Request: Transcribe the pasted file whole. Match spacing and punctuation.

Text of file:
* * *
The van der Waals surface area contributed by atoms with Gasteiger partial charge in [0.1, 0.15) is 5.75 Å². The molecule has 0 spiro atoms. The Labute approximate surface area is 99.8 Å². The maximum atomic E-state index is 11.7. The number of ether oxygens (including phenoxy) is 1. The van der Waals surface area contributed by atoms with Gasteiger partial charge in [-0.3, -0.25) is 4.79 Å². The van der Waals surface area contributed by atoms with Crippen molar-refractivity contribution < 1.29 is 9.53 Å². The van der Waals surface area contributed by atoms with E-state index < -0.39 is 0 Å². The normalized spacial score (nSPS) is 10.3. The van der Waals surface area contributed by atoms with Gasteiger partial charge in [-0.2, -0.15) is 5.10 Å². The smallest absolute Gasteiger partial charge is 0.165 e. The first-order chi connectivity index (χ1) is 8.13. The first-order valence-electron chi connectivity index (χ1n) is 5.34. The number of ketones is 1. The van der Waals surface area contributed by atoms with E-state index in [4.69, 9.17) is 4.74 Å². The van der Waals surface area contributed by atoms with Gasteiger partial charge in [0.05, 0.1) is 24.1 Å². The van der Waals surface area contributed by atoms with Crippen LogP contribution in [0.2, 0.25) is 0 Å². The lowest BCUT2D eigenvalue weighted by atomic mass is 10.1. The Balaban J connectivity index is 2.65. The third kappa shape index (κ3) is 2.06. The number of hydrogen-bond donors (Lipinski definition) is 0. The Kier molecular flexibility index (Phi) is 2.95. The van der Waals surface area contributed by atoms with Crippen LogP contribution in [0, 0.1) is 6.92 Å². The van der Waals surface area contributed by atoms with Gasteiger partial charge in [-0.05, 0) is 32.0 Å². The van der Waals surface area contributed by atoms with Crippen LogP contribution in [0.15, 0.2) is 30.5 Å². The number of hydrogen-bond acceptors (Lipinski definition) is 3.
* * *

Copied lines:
The van der Waals surface area contributed by atoms with Gasteiger partial charge in [0.1, 0.15) is 5.75 Å². The molecule has 0 spiro atoms. The Labute approximate surface area is 99.8 Å². The maximum atomic E-state index is 11.7. The number of ether oxygens (including phenoxy) is 1. The van der Waals surface area contributed by atoms with Gasteiger partial charge in [-0.3, -0.25) is 4.79 Å². The van der Waals surface area contributed by atoms with Crippen molar-refractivity contribution < 1.29 is 9.53 Å². The van der Waals surface area contributed by atoms with E-state index < -0.39 is 0 Å². The normalized spacial score (nSPS) is 10.3. The van der Waals surface area contributed by atoms with Gasteiger partial charge in [-0.2, -0.15) is 5.10 Å². The smallest absolute Gasteiger partial charge is 0.165 e. The first-order chi connectivity index (χ1) is 8.13. The first-order valence-electron chi connectivity index (χ1n) is 5.34. The number of ketones is 1. The van der Waals surface area contributed by atoms with E-state index in [4.69, 9.17) is 4.74 Å². The van der Waals surface area contributed by atoms with Gasteiger partial charge in [0.05, 0.1) is 24.1 Å². The van der Waals surface area contributed by atoms with Crippen LogP contribution in [0.2, 0.25) is 0 Å². The lowest BCUT2D eigenvalue weighted by atomic mass is 10.1. The Balaban J connectivity index is 2.65. The third kappa shape index (κ3) is 2.06. The number of hydrogen-bond donors (Lipinski definition) is 0. The Kier molecular flexibility index (Phi) is 2.95. The van der Waals surface area contributed by atoms with Crippen LogP contribution in [0, 0.1) is 6.92 Å². The van der Waals surface area contributed by atoms with Gasteiger partial charge in [-0.05, 0) is 32.0 Å². The van der Waals surface area contributed by atoms with Crippen LogP contribution in [0.15, 0.2) is 30.5 Å². The number of hydrogen-bond acceptors (Lipinski definition) is 3.